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Youth leaders back education ministry on face-to-face classes

Published:Tuesday | March 2, 2021 | 12:05 AMChristopher Thomas/Gleaner Writer


The national Youth Parliament of Jamaica (NYPJ) says it is in full support of the Ministry of Education’s recent announcement that only students taking external exams should attend face-to-face classes as part of efforts to curb the spiralling number of COVID-19 cases.

Marleen Campbell, vice-president of the Northern Caribbean University’s Students’ Union, and Ashley Onfroy, a history and archaeology student at the University of the West Indies, praised Education Minister Fayval Williams’ announcement, which was made during a joint meeting on February 24 of the E-COVID Task Force and principals of schools, which were previously approved for face-to-face instruction.


According to Campbell, any decision to scrap the rest of the school year would only put students at a significant learning disadvantage.

“I do not think it is wise to scrap the school year because if we do that, we will be stopping the progress of our students, and many of them will have to stay behind because they would have missed out on whatever information they would need to matriculate to another level. The decision to allow those students who will be sitting external exams to attend face-to-face classes is a good decision,” said Campbell.

“I think the decision was made while considering that those students are the students that definitely are and should be our priority right now. The secondary-education students will be sitting exams to matriculate to university, and so I think it is fair for them to go ahead and attend classes face to face, while understanding that they will observe the protocols,” added Campbell.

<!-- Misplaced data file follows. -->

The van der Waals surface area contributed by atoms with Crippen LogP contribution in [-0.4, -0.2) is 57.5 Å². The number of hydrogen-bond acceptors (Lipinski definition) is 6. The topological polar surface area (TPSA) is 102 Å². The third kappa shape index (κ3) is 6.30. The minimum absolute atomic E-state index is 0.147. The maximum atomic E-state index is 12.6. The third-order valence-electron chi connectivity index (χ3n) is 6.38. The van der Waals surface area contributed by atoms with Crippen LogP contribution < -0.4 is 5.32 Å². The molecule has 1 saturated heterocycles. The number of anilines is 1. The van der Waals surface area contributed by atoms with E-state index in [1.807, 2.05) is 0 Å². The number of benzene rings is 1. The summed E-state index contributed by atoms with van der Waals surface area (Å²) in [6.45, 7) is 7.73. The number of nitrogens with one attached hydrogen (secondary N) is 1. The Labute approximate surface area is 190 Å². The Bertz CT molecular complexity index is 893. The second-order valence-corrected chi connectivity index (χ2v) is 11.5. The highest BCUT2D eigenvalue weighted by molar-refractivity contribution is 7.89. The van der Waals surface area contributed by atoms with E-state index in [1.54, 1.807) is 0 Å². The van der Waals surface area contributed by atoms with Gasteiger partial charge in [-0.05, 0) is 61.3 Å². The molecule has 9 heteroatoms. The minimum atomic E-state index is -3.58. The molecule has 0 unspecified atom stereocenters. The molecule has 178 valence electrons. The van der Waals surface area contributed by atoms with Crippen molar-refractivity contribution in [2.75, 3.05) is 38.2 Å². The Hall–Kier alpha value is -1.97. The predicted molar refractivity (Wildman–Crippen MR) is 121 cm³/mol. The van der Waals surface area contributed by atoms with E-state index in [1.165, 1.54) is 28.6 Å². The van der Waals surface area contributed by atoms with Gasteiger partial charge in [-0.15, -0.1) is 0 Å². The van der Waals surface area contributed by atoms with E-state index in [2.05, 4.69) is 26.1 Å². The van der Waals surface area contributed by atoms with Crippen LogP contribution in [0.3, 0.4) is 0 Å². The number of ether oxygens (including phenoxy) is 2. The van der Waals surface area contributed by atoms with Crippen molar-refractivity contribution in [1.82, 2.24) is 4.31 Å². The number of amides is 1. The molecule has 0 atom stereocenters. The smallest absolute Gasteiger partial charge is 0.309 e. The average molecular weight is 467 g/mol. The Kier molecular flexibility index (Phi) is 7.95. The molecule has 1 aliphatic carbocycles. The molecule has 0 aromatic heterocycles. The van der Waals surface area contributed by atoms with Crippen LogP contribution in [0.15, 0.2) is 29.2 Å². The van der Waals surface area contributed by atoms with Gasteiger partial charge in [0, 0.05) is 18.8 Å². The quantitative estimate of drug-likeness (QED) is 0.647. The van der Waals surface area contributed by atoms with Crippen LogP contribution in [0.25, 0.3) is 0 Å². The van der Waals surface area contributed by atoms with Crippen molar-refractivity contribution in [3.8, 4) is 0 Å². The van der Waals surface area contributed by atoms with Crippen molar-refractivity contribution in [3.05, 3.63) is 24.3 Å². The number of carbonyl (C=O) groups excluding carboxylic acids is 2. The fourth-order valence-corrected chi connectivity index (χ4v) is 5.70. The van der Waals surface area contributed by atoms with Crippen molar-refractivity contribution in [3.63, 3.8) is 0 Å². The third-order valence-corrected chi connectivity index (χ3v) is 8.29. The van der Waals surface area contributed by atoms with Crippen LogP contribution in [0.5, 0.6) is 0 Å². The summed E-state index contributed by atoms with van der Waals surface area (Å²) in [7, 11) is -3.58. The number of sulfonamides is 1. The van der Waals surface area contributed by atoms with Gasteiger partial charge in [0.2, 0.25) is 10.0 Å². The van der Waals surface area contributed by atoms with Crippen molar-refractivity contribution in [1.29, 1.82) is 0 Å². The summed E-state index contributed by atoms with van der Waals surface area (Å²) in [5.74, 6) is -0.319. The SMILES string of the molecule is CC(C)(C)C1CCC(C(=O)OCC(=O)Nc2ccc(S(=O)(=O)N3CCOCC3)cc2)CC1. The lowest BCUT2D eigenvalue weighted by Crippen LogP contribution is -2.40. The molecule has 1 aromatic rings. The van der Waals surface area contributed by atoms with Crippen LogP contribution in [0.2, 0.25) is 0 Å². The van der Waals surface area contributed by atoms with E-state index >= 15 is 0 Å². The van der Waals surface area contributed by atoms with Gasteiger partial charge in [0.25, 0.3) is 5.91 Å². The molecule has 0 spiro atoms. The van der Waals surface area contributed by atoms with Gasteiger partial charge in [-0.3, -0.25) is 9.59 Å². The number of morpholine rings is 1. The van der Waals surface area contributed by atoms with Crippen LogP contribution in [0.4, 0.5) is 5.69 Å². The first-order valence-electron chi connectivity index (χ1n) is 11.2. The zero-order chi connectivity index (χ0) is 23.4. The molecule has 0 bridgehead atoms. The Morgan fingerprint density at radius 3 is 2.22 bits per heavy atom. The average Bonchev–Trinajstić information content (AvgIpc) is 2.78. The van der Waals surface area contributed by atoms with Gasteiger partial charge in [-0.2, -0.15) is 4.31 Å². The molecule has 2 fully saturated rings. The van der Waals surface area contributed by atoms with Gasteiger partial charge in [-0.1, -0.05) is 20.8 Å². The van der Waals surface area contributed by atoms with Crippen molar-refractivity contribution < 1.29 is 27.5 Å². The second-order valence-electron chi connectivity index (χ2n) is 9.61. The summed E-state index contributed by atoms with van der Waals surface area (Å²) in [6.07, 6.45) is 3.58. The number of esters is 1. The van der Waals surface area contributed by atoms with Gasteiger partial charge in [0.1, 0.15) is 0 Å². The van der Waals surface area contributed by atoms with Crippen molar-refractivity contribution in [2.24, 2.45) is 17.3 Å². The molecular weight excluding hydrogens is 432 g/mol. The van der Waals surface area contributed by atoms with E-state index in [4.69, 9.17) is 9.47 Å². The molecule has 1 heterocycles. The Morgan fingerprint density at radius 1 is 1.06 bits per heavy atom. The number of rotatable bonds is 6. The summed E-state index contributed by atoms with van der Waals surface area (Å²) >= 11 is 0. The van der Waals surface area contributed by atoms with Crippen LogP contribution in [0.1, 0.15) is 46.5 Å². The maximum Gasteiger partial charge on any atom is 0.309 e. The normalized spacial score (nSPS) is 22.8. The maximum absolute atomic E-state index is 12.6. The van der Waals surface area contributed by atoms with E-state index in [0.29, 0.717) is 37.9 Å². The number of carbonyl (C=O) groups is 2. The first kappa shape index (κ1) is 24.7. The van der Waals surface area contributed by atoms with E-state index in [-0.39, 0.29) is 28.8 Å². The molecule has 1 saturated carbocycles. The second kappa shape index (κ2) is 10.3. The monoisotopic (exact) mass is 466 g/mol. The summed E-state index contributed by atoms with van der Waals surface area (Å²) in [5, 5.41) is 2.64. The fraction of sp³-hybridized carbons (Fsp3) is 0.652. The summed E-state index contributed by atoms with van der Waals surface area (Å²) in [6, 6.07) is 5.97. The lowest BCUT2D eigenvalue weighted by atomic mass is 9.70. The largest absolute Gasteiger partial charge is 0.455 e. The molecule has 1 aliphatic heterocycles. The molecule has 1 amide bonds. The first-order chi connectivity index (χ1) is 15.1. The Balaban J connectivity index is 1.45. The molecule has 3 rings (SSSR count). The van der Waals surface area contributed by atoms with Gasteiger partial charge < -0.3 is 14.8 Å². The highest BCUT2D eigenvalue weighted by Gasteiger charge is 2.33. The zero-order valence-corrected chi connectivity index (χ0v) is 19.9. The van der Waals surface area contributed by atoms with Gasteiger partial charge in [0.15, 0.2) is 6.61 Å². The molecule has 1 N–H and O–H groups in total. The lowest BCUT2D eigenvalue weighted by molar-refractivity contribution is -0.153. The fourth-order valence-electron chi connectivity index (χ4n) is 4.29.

Onfroy said that education stakeholders could look at ways to better blend in-person and online learning, while also declaring that some aspects of education can only be properly accomplished in a face-to-face setting.

“There are things that can be acquired during face-to-face learning that cannot be acquired online. There needs to be some sort of face-to-face interaction, especially as it relates to those students who are sitting the PEP [Primary Exit Profile] exam,” said Onfroy.

“While we are waiting on other measures to be implemented to mitigate the spread and transmission of COVID-19, we can also look at ways to have a better-blended approach, even at the tertiary level, since many of our students are struggling at the tertiary level with having mostly online classes. We can use this time to plan out a better structure going forward, should there not be any reprieve from COVID-19 soon,” Onfroy suggested.

The NYPJ members’ comments echoed previous sentiments expressed during a Gleaner Youth Editors’ Forum in January, where they dismissed suggestions that the 2020-2021 school year should be cancelled due to the rise in COVID-19 cases. To date, Jamaica has recorded 22,471 confirmed cases overall.

The NYPJ’s stance and the ministry’s latest announcement are at odds with Jamaica Teachers’ Association President Jasford Gabriel’s call for face-to-face classes in all schools to be cancelled. As of February 21, 41 schools reported positive or suspected COVID-19 cases, with 47 students having contracted the virus.